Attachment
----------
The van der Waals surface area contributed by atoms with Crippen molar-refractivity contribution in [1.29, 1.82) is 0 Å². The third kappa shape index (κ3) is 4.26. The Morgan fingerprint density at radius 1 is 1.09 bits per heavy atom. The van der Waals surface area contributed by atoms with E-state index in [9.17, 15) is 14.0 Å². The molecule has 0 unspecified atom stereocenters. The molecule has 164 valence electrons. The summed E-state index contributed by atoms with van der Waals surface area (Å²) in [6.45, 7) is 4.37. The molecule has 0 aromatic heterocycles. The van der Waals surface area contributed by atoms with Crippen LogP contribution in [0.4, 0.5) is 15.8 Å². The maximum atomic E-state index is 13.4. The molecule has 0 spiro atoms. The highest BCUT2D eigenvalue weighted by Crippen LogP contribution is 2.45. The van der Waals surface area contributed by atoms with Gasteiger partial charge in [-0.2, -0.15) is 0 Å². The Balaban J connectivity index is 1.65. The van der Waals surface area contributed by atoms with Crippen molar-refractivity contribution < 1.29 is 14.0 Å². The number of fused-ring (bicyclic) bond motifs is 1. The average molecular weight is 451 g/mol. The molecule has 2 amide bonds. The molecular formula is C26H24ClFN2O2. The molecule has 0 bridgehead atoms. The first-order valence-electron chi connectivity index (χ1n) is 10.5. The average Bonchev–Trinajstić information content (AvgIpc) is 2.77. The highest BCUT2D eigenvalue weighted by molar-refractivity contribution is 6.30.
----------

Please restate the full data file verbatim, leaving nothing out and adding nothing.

The van der Waals surface area contributed by atoms with Crippen molar-refractivity contribution in [1.29, 1.82) is 0 Å². The third kappa shape index (κ3) is 4.26. The Morgan fingerprint density at radius 1 is 1.09 bits per heavy atom. The van der Waals surface area contributed by atoms with E-state index in [9.17, 15) is 14.0 Å². The molecule has 0 unspecified atom stereocenters. The molecule has 164 valence electrons. The summed E-state index contributed by atoms with van der Waals surface area (Å²) in [6.45, 7) is 4.37. The molecule has 0 aromatic heterocycles. The van der Waals surface area contributed by atoms with Crippen LogP contribution in [0.4, 0.5) is 15.8 Å². The maximum atomic E-state index is 13.4. The molecule has 0 spiro atoms. The highest BCUT2D eigenvalue weighted by Crippen LogP contribution is 2.45. The van der Waals surface area contributed by atoms with Gasteiger partial charge in [-0.2, -0.15) is 0 Å². The Balaban J connectivity index is 1.65. The van der Waals surface area contributed by atoms with Crippen molar-refractivity contribution < 1.29 is 14.0 Å². The number of fused-ring (bicyclic) bond motifs is 1. The average molecular weight is 451 g/mol. The molecule has 2 amide bonds. The molecular formula is C26H24ClFN2O2. The molecule has 0 bridgehead atoms. The first-order valence-electron chi connectivity index (χ1n) is 10.5. The average Bonchev–Trinajstić information content (AvgIpc) is 2.77. The highest BCUT2D eigenvalue weighted by molar-refractivity contribution is 6.30.